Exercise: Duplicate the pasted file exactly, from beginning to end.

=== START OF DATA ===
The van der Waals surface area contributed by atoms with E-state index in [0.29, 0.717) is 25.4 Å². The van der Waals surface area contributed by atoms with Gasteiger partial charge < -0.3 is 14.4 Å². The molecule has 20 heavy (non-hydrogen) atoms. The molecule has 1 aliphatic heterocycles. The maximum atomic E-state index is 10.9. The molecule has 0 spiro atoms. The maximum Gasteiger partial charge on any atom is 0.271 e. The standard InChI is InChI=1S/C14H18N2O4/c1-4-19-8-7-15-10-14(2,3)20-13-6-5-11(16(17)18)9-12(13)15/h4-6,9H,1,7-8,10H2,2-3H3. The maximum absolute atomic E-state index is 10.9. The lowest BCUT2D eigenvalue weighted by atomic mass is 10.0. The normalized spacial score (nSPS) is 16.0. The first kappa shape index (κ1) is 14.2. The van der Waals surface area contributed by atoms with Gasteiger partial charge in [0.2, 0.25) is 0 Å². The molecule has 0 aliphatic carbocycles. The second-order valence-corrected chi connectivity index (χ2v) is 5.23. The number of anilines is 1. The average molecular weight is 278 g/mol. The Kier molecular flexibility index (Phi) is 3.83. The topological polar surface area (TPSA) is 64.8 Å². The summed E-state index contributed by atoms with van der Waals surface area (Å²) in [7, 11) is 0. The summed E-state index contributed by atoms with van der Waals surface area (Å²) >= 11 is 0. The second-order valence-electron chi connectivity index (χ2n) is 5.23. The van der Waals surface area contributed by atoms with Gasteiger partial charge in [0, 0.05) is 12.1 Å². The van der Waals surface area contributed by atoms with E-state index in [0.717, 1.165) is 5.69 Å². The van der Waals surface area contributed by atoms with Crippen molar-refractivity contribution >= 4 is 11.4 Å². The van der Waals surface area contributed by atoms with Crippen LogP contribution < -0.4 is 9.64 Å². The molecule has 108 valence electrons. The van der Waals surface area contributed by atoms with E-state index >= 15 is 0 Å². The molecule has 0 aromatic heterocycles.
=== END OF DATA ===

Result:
The van der Waals surface area contributed by atoms with E-state index in [0.29, 0.717) is 25.4 Å². The van der Waals surface area contributed by atoms with Gasteiger partial charge < -0.3 is 14.4 Å². The molecule has 20 heavy (non-hydrogen) atoms. The molecule has 1 aliphatic heterocycles. The maximum atomic E-state index is 10.9. The molecule has 0 spiro atoms. The maximum Gasteiger partial charge on any atom is 0.271 e. The standard InChI is InChI=1S/C14H18N2O4/c1-4-19-8-7-15-10-14(2,3)20-13-6-5-11(16(17)18)9-12(13)15/h4-6,9H,1,7-8,10H2,2-3H3. The maximum absolute atomic E-state index is 10.9. The lowest BCUT2D eigenvalue weighted by atomic mass is 10.0. The normalized spacial score (nSPS) is 16.0. The first kappa shape index (κ1) is 14.2. The van der Waals surface area contributed by atoms with Gasteiger partial charge in [0.2, 0.25) is 0 Å². The molecule has 0 aliphatic carbocycles. The second-order valence-corrected chi connectivity index (χ2v) is 5.23. The number of anilines is 1. The average molecular weight is 278 g/mol. The Kier molecular flexibility index (Phi) is 3.83. The topological polar surface area (TPSA) is 64.8 Å². The summed E-state index contributed by atoms with van der Waals surface area (Å²) in [7, 11) is 0. The summed E-state index contributed by atoms with van der Waals surface area (Å²) >= 11 is 0. The second-order valence-electron chi connectivity index (χ2n) is 5.23. The van der Waals surface area contributed by atoms with Gasteiger partial charge in [0, 0.05) is 12.1 Å². The van der Waals surface area contributed by atoms with E-state index in [0.717, 1.165) is 5.69 Å². The van der Waals surface area contributed by atoms with Crippen molar-refractivity contribution >= 4 is 11.4 Å². The van der Waals surface area contributed by atoms with Crippen LogP contribution < -0.4 is 9.64 Å². The molecule has 108 valence electrons. The van der Waals surface area contributed by atoms with E-state index >= 15 is 0 Å². The molecule has 0 aromatic heterocycles.